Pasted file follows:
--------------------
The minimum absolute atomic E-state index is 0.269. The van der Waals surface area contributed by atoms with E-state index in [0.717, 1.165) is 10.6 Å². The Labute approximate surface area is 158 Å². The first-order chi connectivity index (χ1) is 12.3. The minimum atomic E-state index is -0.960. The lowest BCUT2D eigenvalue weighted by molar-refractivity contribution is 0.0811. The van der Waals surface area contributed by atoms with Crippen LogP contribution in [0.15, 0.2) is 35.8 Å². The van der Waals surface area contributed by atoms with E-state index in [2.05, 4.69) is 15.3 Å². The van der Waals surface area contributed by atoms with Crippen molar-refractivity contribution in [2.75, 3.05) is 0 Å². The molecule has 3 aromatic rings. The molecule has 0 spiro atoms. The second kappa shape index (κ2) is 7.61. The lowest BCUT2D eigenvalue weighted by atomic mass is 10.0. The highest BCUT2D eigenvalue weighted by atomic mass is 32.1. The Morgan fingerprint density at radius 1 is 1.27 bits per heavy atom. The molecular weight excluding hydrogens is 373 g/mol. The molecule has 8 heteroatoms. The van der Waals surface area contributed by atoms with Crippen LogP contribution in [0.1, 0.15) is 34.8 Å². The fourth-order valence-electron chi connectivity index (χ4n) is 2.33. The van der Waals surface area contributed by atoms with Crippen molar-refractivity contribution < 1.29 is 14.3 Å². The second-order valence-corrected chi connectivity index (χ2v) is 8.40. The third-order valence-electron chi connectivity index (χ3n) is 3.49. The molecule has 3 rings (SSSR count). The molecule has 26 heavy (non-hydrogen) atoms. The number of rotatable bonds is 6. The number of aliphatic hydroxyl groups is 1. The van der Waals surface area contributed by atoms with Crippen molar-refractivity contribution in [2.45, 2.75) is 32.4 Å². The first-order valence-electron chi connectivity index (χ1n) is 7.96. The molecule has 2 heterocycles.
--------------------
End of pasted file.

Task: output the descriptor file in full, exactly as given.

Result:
The minimum absolute atomic E-state index is 0.269. The van der Waals surface area contributed by atoms with E-state index in [0.717, 1.165) is 10.6 Å². The Labute approximate surface area is 158 Å². The first-order chi connectivity index (χ1) is 12.3. The minimum atomic E-state index is -0.960. The lowest BCUT2D eigenvalue weighted by molar-refractivity contribution is 0.0811. The van der Waals surface area contributed by atoms with Crippen LogP contribution in [0.15, 0.2) is 35.8 Å². The van der Waals surface area contributed by atoms with E-state index in [2.05, 4.69) is 15.3 Å². The van der Waals surface area contributed by atoms with Crippen molar-refractivity contribution in [2.75, 3.05) is 0 Å². The molecule has 3 aromatic rings. The molecule has 0 spiro atoms. The second kappa shape index (κ2) is 7.61. The lowest BCUT2D eigenvalue weighted by atomic mass is 10.0. The highest BCUT2D eigenvalue weighted by atomic mass is 32.1. The Morgan fingerprint density at radius 1 is 1.27 bits per heavy atom. The molecular weight excluding hydrogens is 373 g/mol. The molecule has 8 heteroatoms. The van der Waals surface area contributed by atoms with Crippen LogP contribution in [0.1, 0.15) is 34.8 Å². The fourth-order valence-electron chi connectivity index (χ4n) is 2.33. The van der Waals surface area contributed by atoms with Crippen molar-refractivity contribution < 1.29 is 14.3 Å². The second-order valence-corrected chi connectivity index (χ2v) is 8.40. The third-order valence-electron chi connectivity index (χ3n) is 3.49. The molecule has 3 rings (SSSR count). The molecule has 26 heavy (non-hydrogen) atoms. The number of rotatable bonds is 6. The number of aliphatic hydroxyl groups is 1. The van der Waals surface area contributed by atoms with Crippen molar-refractivity contribution in [2.45, 2.75) is 32.4 Å². The first-order valence-electron chi connectivity index (χ1n) is 7.96. The molecule has 2 heterocycles.